This paper introduces a neuro-fuzzy system for the estimation of the crowding level in a scene. Monitoring the number of people present in a given indoor environment is a requirement in a variety of surveillance applications. In the present work, crowding has to be estimated from the image processing of visual scenes collected via a TV camera. A suitable preprocessing of the images, along with an ad hoc feature extraction process, is discussed. Estimation of the crowding level in the feature space is described in terms of a fuzzy decision rule, which relies on the membership of input patterns to a set of partially overlapping crowding classes, comprehensive of doubt classifications and outliers. A society of neural networks, either multilayer perceptrons or hyper radial basis functions, is trained to model individual class-membership functions. Integration of the neural nets within the fuzzy decision rule results in an overall neuro-fuzzy classifier. Important topics concerning the generalization ability, the robustness, the adaptivity and the performance evaluation of the system are explored. Experiments with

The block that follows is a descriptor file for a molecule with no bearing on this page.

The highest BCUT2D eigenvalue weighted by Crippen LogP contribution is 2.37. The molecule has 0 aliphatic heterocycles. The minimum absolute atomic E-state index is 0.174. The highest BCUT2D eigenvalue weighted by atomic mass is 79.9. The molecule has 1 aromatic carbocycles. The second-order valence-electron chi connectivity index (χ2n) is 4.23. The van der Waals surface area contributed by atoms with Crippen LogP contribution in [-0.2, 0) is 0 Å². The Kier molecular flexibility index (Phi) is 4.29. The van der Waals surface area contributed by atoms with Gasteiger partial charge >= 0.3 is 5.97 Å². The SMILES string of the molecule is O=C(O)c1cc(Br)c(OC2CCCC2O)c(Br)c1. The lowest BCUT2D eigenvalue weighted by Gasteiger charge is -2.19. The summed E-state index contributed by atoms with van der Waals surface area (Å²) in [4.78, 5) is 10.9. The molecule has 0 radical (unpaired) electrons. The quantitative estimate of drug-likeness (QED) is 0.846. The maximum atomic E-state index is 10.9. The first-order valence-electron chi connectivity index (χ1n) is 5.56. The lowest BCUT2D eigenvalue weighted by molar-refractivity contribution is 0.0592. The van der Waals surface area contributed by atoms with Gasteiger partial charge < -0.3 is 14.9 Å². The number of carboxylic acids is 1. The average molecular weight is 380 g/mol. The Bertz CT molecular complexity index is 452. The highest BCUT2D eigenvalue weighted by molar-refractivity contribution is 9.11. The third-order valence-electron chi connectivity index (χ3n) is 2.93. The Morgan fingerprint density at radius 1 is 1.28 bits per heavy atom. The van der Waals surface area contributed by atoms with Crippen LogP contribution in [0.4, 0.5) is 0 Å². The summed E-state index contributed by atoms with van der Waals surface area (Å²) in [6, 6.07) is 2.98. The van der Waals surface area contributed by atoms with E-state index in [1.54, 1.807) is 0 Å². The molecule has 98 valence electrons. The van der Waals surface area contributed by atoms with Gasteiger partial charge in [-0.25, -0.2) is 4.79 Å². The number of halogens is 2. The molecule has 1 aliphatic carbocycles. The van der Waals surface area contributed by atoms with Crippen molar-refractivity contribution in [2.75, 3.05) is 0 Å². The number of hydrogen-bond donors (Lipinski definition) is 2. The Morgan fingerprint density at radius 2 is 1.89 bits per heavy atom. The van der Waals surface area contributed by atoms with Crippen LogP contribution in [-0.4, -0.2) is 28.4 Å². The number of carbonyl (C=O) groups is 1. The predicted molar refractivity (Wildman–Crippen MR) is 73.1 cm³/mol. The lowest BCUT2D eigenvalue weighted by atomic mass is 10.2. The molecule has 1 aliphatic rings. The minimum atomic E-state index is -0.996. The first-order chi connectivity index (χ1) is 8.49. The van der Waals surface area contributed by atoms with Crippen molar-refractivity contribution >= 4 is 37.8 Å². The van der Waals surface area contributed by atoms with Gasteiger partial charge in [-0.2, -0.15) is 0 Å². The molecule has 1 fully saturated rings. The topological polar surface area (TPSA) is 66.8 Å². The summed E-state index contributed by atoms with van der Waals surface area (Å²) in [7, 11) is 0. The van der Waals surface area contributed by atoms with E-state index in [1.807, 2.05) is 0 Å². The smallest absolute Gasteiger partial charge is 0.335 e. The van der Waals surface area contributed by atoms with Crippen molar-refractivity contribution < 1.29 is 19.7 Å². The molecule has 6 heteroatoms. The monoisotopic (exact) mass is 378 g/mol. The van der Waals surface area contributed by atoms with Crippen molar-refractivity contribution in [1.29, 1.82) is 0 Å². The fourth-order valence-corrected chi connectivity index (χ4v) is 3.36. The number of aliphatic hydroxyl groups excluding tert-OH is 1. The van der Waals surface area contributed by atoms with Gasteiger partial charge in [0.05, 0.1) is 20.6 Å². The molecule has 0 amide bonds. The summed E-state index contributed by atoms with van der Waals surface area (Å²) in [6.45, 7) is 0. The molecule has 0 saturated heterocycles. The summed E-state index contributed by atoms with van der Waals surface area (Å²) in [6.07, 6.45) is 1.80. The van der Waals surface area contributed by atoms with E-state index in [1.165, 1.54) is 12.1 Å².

real-world data were accomplished, comparing the present approach with statistical pattern recognition techniques, namely linear discriminant analysis and nearest neighbor. Experimental results validate the neuro-fuzzy approach to a large extent. The system is currently working successfully as a part of a monitoring system in the Dinegro underground station in Genoa, Italy.